The Wrong Way to Choose Sales Training
Updated: Feb 17
If you check your inbox right now, I’m guessing you have at least 3 emails promoting a new sales training program. And, quite likely, you’ve ignored them because you’re frustrated by the fact that you keep throwing money away on training that has no lasting impact. 90% of sales training, after all, has no lasting impact.
The reason for this is quite simple: Most companies approach sales training backward.
If you’re seeking to partner with an outside sales expert to help increase sales, the actual sales training component should be the last of the various services to be delivered. With most programs, that component is forced to the front.
It’s silly. It’s like trying to build a house by focusing on the interior finishes first and neglecting to pour a new foundation and properly frame and roof it.
When selecting a training program, then, make sure these services are to be delivered before actual sales training begins:
1. A complete sales force evaluation.
A proper sales force evaluation identifies the struggles, gaps, challenges you face, and, most importantly, the reasons why your sales results are what they are. This knowledge then allows you to set realistic expectations for growth by understanding who is capable of improvement, by how much they can improve, and what will be required in the way of training and coaching to achieve that growth.
2. Sales process.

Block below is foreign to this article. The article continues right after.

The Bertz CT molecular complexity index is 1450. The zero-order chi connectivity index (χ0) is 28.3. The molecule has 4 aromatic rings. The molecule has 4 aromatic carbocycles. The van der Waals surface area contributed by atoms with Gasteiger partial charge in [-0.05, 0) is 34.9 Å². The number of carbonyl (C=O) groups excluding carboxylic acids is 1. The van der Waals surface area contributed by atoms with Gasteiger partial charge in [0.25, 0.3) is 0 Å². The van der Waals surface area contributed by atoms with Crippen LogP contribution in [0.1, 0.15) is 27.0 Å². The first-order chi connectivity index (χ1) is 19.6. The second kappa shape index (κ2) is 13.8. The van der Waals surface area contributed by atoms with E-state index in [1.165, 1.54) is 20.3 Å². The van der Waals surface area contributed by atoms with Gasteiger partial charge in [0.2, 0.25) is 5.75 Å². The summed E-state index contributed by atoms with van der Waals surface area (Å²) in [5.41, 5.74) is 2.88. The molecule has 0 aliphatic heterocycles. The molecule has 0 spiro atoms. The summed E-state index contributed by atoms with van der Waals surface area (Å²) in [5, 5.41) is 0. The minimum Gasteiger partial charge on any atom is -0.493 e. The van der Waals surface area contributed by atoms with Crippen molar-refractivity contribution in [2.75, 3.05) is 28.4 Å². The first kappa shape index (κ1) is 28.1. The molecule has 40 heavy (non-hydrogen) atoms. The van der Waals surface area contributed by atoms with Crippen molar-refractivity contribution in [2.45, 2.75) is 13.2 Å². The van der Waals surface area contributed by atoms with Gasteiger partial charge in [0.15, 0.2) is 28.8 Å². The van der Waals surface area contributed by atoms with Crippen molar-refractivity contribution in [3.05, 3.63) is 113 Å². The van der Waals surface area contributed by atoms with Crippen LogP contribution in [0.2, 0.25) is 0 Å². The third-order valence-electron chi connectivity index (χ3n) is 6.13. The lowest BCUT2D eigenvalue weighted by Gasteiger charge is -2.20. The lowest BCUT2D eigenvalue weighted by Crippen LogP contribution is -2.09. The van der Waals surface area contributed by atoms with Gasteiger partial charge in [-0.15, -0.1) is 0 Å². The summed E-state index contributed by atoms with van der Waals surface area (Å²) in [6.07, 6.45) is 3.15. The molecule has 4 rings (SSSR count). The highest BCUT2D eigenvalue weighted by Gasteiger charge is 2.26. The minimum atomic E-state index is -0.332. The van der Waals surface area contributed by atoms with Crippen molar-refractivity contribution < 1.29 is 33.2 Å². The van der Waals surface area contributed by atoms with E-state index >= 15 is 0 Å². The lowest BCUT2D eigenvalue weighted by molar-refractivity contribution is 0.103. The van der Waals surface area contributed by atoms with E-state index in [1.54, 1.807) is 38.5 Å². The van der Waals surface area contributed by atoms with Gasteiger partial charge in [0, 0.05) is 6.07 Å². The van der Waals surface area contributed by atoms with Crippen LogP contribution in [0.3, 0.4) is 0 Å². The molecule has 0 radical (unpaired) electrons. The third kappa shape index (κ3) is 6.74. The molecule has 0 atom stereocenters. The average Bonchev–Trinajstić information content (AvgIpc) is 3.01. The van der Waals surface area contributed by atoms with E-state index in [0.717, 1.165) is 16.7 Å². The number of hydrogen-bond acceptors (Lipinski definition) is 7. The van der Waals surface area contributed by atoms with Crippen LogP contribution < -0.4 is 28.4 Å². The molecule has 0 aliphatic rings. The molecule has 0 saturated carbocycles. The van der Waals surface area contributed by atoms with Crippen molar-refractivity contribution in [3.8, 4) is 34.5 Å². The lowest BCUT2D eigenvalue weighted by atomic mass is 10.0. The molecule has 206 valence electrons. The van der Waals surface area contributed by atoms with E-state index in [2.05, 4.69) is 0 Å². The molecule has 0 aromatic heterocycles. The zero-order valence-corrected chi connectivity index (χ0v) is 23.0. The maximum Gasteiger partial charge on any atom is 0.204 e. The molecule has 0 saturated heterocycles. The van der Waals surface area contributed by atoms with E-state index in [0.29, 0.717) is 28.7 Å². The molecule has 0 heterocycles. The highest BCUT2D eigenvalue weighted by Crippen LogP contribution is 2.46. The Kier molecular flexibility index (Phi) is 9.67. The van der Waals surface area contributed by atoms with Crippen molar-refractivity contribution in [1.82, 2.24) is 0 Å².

Your sales process should be unique to your company. It must be customized and optimized first because; to be successful, training must deliver content in the context of your sales process. How is your current sales process working? You can grade it here.
3. Sales management training and coaching.
A new sales training program will only work if your sales managers are trained and coached in the program so that they can then deliver that content to the team. If your sales managers won't or can't coach consistently and effectively, the training won't stick and change won’t occur.
4. An evaluation (and possible purging) of your sales force.
This is an uncomfortable realization for many in sales leadership, but some of your existing salespeople won't be part of your future. It’s just not in their DNA. Knowing who they are in advance from the data that a proper sales candidate evaluation brings, and combined with the sales force evaluation mentioned above, will allow you to make necessary changes before training begins. There is no sense in spending money on training someone who will never be successful in your organization.
Of course, there are other variables of a good sales training program to consider -- how the training will be delivered, support materials and technology, the effectiveness of the trainer, how many training sessions a program will include, the topics that will be covered, how much role-playing will be included to demonstrate what good conversations sound like, and homework assignments. Just don’t allow anyone to sell you on that part of the program that only includes those elements. Remember, build the foundation, and then you can finish the house.
When you’re ready to move on from “out-of-the-box” training programs that don’t produce real results, give us a call.